*Are you getting our breaking news alerts and daily newsletter? If you're a subscriber, or thinking about becoming one, sign-up for your free news headlines.
Ted Strong will never forget the day he had to call on his surf life saving skills to help save a life.
And while the 16-year-old prefers not to be labelled a hero, there's no doubt without his efforts the outcome may well have been different.
Along with surf club teammate Will Pamplin, the duo sprung into action at Cronulla Beach in February when they saw a man lying face-down and motionless in the surf.
They were in the right place at the right time in the afternoon when they did their surf check during a break in events at a surf carnival they had travelled from Port Macquarie to attend.
With little time to react, they called on all their surf club training after being made aware of a frantic situation unfolding down the beach.
"It was pretty serious when I saw the body," Ted recalled.
"The body was face-down. When we got him on the [surf]board we could see that he was not really breathing or anything so he appeared deceased.
"Luckily I've done [swim] squad so that definitely came in handy."
The teenagers pulled the man onto his board and then the beach where two off-duty paramedics took over.
"I don't see myself as a hero; I see myself as a person that did what they were meant to do. I was there at the right time and the right place," Ted said.
The man, Andrew Bau, was reunited with the teenagers at Rainbow Beach on October 30 for the first time since the incident.
It is anticipated Mr Bau was without oxygen for more than 10 minutes after he suffered a suspected heart attack while surfing.
He has no memory of the day.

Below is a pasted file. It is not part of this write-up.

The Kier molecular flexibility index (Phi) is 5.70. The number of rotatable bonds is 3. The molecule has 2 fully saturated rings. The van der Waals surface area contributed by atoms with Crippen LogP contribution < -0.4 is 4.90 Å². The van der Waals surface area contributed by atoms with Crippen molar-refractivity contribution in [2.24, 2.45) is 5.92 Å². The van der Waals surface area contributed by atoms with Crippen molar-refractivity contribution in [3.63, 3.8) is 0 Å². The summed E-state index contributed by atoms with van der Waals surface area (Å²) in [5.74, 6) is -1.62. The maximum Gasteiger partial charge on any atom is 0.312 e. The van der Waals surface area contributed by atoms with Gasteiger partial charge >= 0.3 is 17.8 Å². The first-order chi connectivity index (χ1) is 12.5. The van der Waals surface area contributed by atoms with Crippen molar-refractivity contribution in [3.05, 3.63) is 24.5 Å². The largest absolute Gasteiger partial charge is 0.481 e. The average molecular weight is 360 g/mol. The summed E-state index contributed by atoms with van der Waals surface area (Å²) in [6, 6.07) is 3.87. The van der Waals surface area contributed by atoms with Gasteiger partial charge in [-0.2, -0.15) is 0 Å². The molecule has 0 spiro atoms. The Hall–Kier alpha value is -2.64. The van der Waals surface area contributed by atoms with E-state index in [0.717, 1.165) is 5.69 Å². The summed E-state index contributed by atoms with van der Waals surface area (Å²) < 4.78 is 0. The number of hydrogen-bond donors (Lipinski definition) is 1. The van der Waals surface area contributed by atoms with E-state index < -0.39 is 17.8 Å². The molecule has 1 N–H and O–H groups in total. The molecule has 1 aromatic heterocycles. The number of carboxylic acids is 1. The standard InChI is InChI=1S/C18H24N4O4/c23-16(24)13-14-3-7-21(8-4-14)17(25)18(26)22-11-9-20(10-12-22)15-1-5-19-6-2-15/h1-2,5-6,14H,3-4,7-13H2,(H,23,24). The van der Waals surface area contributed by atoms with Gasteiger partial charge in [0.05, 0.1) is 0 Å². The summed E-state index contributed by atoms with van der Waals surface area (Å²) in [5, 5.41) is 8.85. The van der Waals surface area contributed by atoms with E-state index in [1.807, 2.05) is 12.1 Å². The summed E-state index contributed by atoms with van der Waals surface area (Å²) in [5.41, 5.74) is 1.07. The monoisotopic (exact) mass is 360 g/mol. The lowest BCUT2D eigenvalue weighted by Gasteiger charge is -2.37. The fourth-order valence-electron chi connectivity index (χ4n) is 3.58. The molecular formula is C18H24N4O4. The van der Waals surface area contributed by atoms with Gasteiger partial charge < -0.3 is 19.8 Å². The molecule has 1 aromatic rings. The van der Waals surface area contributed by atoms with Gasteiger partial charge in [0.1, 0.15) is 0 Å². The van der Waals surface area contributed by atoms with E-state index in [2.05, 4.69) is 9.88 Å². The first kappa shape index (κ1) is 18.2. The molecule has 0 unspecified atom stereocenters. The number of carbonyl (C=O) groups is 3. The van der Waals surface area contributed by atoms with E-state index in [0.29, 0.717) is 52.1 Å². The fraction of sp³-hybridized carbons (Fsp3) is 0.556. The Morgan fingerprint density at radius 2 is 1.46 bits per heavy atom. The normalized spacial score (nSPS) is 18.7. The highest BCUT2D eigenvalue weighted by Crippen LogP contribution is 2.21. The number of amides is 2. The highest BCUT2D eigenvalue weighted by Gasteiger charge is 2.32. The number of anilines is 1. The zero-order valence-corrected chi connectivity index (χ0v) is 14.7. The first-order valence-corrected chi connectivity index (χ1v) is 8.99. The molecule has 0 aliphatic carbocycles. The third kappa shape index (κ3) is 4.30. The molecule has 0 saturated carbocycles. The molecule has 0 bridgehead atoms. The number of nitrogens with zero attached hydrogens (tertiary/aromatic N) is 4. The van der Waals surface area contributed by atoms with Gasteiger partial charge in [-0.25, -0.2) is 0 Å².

His near-eight-month recovery is approaching the end where he had to strengthen both shoulders after they were pulled from the rotator cuffs during the rescue.
As well as the shoulder injuries, his rehab also included cognitive and minor motor skills rehab while he also lost use of his hand after the accident.
Only recently has he received his drivers license, but Mr Bau's message is a simple one after he stared death in the face.
"Does the average person that goes to the beach and swims between the flags, ever go up and say thank you to a lifeguard? That's one of the things I do want to change," he said.
"The lifeguards are looking out for [beachgoers] every time they're out in the water and if they hadn't been looking out, my circumstances might have been much different."
There are, however, no lasting effects or any trepidation when he goes for a swim at the beach.
"With support, I was allowed to get back into the water eight weeks into my recovery and I was surfing at 12 weeks," Mr Bau said.
"I have faith in other things now.
"I'm eternally grateful to Surf Life Saving NSW, the captains, the presidents, the administrators, the trainers, the leaders and of course the two boys."
IN OTHER NEWS:
Sign up for our newsletter to stay up to date.